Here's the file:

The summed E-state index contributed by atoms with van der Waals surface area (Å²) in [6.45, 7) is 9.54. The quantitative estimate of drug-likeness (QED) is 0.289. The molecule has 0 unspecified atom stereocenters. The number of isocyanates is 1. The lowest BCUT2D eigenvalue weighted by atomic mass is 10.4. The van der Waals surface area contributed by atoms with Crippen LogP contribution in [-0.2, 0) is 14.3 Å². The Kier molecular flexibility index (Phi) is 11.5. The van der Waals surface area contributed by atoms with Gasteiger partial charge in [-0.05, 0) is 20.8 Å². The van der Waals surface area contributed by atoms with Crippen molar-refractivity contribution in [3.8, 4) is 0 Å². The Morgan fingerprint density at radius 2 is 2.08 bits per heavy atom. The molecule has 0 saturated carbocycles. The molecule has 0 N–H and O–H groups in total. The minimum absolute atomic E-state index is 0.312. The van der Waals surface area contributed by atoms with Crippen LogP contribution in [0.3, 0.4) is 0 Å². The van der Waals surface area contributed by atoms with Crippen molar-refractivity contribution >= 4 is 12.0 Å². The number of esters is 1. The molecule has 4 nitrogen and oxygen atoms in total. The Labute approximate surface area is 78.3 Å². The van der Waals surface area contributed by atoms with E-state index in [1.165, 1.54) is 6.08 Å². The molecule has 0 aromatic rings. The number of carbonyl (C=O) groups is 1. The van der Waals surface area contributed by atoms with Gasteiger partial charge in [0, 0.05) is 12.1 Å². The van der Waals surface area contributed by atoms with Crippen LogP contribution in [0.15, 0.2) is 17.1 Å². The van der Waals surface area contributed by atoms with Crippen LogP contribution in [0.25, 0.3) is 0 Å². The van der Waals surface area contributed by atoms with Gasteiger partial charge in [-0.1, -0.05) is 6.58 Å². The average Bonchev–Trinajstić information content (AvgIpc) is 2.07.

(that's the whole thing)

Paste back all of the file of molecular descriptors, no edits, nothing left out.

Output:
The summed E-state index contributed by atoms with van der Waals surface area (Å²) in [6.45, 7) is 9.54. The quantitative estimate of drug-likeness (QED) is 0.289. The molecule has 0 unspecified atom stereocenters. The number of isocyanates is 1. The lowest BCUT2D eigenvalue weighted by atomic mass is 10.4. The van der Waals surface area contributed by atoms with Crippen LogP contribution in [-0.2, 0) is 14.3 Å². The Kier molecular flexibility index (Phi) is 11.5. The van der Waals surface area contributed by atoms with Gasteiger partial charge in [-0.05, 0) is 20.8 Å². The van der Waals surface area contributed by atoms with Crippen molar-refractivity contribution in [3.8, 4) is 0 Å². The Morgan fingerprint density at radius 2 is 2.08 bits per heavy atom. The molecule has 0 saturated carbocycles. The molecule has 0 N–H and O–H groups in total. The minimum absolute atomic E-state index is 0.312. The van der Waals surface area contributed by atoms with Crippen LogP contribution in [0.3, 0.4) is 0 Å². The van der Waals surface area contributed by atoms with Crippen molar-refractivity contribution >= 4 is 12.0 Å². The number of esters is 1. The molecule has 4 nitrogen and oxygen atoms in total. The Labute approximate surface area is 78.3 Å². The van der Waals surface area contributed by atoms with E-state index in [1.165, 1.54) is 6.08 Å². The molecule has 0 aromatic rings. The number of carbonyl (C=O) groups is 1. The van der Waals surface area contributed by atoms with Gasteiger partial charge in [0, 0.05) is 12.1 Å². The van der Waals surface area contributed by atoms with Crippen LogP contribution in [0.15, 0.2) is 17.1 Å². The van der Waals surface area contributed by atoms with Crippen LogP contribution in [0.25, 0.3) is 0 Å². The van der Waals surface area contributed by atoms with Gasteiger partial charge in [-0.1, -0.05) is 6.58 Å². The average Bonchev–Trinajstić information content (AvgIpc) is 2.07.